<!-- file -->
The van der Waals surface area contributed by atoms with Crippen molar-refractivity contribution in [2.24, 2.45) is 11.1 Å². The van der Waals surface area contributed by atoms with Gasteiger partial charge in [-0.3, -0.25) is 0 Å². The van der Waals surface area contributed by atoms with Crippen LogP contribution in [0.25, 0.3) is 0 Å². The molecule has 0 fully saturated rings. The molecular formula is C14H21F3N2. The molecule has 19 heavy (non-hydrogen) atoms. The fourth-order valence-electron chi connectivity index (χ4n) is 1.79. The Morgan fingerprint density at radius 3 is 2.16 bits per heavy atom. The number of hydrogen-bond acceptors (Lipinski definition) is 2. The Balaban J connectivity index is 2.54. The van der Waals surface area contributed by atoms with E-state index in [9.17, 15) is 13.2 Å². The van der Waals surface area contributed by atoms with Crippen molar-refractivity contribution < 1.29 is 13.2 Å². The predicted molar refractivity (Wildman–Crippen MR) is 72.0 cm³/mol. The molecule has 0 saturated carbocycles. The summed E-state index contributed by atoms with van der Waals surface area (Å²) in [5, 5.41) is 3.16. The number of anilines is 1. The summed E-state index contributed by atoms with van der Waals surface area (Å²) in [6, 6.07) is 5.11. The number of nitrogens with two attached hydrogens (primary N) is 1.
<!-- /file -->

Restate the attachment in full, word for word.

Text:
The van der Waals surface area contributed by atoms with Crippen molar-refractivity contribution in [2.24, 2.45) is 11.1 Å². The van der Waals surface area contributed by atoms with Gasteiger partial charge in [-0.3, -0.25) is 0 Å². The van der Waals surface area contributed by atoms with Crippen LogP contribution in [0.25, 0.3) is 0 Å². The molecule has 0 fully saturated rings. The molecular formula is C14H21F3N2. The molecule has 19 heavy (non-hydrogen) atoms. The fourth-order valence-electron chi connectivity index (χ4n) is 1.79. The Morgan fingerprint density at radius 3 is 2.16 bits per heavy atom. The number of hydrogen-bond acceptors (Lipinski definition) is 2. The Balaban J connectivity index is 2.54. The van der Waals surface area contributed by atoms with E-state index in [9.17, 15) is 13.2 Å². The van der Waals surface area contributed by atoms with Crippen molar-refractivity contribution < 1.29 is 13.2 Å². The predicted molar refractivity (Wildman–Crippen MR) is 72.0 cm³/mol. The molecule has 0 saturated carbocycles. The summed E-state index contributed by atoms with van der Waals surface area (Å²) in [5, 5.41) is 3.16. The number of anilines is 1. The summed E-state index contributed by atoms with van der Waals surface area (Å²) in [6, 6.07) is 5.11. The number of nitrogens with two attached hydrogens (primary N) is 1.